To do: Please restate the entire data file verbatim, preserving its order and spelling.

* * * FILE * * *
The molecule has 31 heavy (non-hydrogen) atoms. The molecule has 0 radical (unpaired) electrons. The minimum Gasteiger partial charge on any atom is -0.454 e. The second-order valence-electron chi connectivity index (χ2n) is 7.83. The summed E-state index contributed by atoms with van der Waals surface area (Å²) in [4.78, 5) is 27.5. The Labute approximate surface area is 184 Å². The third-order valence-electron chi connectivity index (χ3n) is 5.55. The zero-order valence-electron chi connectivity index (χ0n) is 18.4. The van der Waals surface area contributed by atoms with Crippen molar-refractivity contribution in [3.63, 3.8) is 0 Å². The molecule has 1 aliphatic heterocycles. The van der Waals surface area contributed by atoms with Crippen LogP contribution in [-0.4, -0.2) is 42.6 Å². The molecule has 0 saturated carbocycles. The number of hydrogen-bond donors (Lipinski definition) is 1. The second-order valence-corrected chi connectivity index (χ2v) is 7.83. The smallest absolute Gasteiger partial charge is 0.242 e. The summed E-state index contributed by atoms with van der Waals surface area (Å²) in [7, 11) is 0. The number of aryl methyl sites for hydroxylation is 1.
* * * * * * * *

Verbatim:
The molecule has 31 heavy (non-hydrogen) atoms. The molecule has 0 radical (unpaired) electrons. The minimum Gasteiger partial charge on any atom is -0.454 e. The second-order valence-electron chi connectivity index (χ2n) is 7.83. The summed E-state index contributed by atoms with van der Waals surface area (Å²) in [4.78, 5) is 27.5. The Labute approximate surface area is 184 Å². The third-order valence-electron chi connectivity index (χ3n) is 5.55. The zero-order valence-electron chi connectivity index (χ0n) is 18.4. The van der Waals surface area contributed by atoms with Crippen molar-refractivity contribution in [3.63, 3.8) is 0 Å². The molecule has 1 aliphatic heterocycles. The van der Waals surface area contributed by atoms with Crippen LogP contribution in [-0.4, -0.2) is 42.6 Å². The molecule has 0 saturated carbocycles. The number of hydrogen-bond donors (Lipinski definition) is 1. The second-order valence-corrected chi connectivity index (χ2v) is 7.83. The smallest absolute Gasteiger partial charge is 0.242 e. The summed E-state index contributed by atoms with van der Waals surface area (Å²) in [7, 11) is 0. The number of aryl methyl sites for hydroxylation is 1.